Shirley Cox, an instructor of counseling at BYU, a therapist herself, and associated with Evergreen, was interviewed in March by the local press regarding the flurry of issues that arose over the homosexual support club at East High. In that interview she held out the party line as the only rational explanation for homosexuality. And, then she promised startling results from a study in progress. A promise that she has the cure for homosexuality. Her response serves as very symbolic of the very criticism we are here to voice. Her study was described as having fifteen patients. She refused to explain more, nor did she give any details on who was included or excluded from the study. She did not acknowledge how such a small number of study participants could be representative of all those who are homosexual. She did not clarify study design, or how it would be verified that these patients have indeed been changed, or if they continued to be so changed once they leave the protected environment of her office. It sounded more like election year pandering for support than professional scientific honesty.
We are standing here today because men and women are dying in our community. They are dying because there appears to be no safe place for them to be honest; no safe place for them to share their despair. No room for them to share their pain without the threat of excommunication or ostracization from their families, their community of faith, from the very life they have always dreamed of living. They are dying because of the pain they feel they are causing others.
We are standing here today because men and women are being forced to remain silent to survive in this community. Many of these men and women are entering marriages with unsuspecting partners of the opposite sex who thus become part of an experiment to prove that there is indeed some cure. These families, when they fall apart, carry unbelievable pain. Yet, does anyone in authority care? The women who I have come to know over the past few years who have been married to homosexual men have so much anger and pain and justifiably so. Yet, these marriages continue to be applauded and encouraged by Social Services and other LDS-associated mental health professionals.
We are standing here to support our families. They have been blamed, inappropriately enough. It is time for the madness to end. It is time for healing. It is time for families to be supported and understood in all of their complexity.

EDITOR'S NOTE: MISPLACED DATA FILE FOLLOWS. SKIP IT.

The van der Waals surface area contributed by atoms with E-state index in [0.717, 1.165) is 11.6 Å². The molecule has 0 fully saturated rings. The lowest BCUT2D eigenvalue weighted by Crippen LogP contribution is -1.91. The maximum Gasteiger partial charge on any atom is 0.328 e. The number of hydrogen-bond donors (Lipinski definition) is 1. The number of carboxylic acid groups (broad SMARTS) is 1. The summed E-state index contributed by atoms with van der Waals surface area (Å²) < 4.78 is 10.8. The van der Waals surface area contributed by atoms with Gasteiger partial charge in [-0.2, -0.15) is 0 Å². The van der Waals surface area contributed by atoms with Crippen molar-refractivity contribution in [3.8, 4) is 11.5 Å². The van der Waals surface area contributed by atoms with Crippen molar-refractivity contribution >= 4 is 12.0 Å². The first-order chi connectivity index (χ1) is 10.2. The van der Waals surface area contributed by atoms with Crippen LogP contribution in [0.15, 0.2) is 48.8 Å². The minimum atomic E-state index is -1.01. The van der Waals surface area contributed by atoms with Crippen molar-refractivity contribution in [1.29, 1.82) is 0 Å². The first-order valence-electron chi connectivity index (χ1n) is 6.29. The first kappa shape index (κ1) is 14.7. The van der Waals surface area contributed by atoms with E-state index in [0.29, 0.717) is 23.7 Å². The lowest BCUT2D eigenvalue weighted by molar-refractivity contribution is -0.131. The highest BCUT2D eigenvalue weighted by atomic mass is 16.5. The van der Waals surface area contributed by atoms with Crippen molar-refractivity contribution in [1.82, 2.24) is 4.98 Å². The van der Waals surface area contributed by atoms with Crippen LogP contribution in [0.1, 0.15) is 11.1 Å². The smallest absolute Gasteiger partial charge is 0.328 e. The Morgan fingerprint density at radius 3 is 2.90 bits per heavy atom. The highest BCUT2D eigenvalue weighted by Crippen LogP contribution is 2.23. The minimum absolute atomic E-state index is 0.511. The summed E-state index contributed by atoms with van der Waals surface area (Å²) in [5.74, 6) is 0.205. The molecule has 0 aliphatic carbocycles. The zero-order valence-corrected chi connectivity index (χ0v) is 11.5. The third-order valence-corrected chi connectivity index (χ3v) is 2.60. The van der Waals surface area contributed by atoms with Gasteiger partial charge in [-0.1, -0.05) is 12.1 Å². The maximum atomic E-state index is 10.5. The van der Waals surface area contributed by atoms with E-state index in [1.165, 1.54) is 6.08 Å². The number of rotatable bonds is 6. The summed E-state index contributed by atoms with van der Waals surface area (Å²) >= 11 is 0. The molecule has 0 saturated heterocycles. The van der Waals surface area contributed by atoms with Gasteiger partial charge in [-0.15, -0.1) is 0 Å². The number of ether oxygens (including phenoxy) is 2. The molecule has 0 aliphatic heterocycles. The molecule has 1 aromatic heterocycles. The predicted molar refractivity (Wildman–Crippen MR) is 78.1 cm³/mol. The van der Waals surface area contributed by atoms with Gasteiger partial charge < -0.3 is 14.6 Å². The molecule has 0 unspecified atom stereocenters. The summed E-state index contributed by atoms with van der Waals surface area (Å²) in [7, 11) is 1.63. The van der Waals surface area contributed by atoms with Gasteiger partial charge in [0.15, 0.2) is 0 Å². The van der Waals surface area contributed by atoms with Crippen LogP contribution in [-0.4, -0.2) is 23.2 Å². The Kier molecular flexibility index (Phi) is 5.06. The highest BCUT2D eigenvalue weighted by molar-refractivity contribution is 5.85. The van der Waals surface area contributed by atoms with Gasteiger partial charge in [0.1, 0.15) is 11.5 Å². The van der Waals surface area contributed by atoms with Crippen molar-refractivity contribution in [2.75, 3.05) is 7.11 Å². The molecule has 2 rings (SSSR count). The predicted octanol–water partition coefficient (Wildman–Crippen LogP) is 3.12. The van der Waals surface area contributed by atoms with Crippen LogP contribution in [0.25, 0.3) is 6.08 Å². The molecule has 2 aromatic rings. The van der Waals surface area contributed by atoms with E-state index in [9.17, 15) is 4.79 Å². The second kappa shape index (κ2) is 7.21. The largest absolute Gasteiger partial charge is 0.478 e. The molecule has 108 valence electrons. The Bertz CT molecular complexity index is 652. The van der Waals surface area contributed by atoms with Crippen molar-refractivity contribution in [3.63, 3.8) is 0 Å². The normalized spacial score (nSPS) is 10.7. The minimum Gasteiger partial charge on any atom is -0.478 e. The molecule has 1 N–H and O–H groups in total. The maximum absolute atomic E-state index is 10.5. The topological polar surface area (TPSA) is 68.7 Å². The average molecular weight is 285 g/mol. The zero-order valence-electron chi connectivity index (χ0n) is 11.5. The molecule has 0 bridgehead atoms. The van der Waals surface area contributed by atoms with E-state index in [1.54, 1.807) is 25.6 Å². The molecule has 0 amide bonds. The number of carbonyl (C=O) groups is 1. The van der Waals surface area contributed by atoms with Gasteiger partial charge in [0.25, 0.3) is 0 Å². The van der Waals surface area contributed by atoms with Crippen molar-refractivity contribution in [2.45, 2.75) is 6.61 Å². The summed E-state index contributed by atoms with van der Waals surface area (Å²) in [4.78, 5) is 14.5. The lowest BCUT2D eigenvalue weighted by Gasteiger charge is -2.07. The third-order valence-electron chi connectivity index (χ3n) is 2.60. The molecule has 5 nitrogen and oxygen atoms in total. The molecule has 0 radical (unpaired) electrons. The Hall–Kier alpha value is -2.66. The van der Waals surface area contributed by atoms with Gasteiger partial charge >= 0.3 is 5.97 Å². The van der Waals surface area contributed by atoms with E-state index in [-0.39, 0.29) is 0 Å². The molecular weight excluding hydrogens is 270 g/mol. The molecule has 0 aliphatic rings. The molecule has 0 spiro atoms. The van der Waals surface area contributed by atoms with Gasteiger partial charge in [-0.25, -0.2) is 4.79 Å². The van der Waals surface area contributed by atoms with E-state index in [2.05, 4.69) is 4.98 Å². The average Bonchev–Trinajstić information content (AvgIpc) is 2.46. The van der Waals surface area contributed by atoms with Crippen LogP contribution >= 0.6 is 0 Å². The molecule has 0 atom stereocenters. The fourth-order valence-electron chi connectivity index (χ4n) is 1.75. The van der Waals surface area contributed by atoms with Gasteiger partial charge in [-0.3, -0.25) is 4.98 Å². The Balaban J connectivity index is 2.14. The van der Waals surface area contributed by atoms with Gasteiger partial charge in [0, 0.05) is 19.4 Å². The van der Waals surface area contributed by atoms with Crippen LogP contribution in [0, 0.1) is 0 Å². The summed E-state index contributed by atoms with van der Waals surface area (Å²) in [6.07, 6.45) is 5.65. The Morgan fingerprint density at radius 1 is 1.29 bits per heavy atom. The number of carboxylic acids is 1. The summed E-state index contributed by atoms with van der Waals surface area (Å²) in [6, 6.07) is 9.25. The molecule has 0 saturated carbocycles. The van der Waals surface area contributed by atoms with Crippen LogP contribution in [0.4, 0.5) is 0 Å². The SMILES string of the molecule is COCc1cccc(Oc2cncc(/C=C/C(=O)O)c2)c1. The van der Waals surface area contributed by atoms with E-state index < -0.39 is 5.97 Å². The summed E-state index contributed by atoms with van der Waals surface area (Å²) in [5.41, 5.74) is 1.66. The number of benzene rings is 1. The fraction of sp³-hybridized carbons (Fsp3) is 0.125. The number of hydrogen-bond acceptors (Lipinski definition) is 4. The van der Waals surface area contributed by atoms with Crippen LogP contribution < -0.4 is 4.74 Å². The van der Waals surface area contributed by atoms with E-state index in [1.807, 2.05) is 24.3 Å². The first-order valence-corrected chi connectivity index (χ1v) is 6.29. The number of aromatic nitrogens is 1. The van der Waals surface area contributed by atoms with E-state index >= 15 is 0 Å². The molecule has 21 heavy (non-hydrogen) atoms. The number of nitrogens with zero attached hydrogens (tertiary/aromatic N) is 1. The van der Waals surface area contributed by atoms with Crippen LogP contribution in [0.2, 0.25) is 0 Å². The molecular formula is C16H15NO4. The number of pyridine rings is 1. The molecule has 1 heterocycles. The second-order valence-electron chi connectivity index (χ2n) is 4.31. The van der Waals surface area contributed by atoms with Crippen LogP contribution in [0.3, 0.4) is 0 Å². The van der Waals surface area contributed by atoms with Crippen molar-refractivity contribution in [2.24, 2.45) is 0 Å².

We are here because it is time for an honest dialogue. The LDS Church's mental health professionals, whether directly affiliated with Social Services or with AMCAP, have painted themselves into a corner where their own writings and therapy practices are putting themselves at odds with accepted professional ethical standards and endangering our brothers and sisters, your sons and daughters' lives; their physical, spiritual and mental well being is at stake. These professionals have put all their credibility in with fringe elements in their profession who would rather publish wild accusations and myths than to design and publish the true experiences of their practices. They have painted all other information and experience as suspect, apostate
or worse "evil."
We are here to warn the church and all who would listen that those affiliated therapists are not fulfilling their missions as mental health professionals or as saints. They have an agenda to direct their patients into one approved outcome; And those who do not conform be damned.
Too many of them are.
As a gay Mormon, a professional, a father of two sons, and as a son of faithful Mormons and Mormon pioneers, I am standing here today to say it is time for honesty--for honest listening and honest discussion. We stand here individually today as your sons--and warn you that enough families have been destroyed, enough suicides have occurred, enough marriages of convenience and faith have begun in dishonesty. And enough of those marriages have ended in divorce leaving enough children struggling to understand the confusing divided loyalties of their parents.
Enough tears have been shed.
We are standing here to ask for a hearing with the leaders of the church and LDS Social Services--a détente, if you will. We have all lost enough to warrant the consideration of such an offer.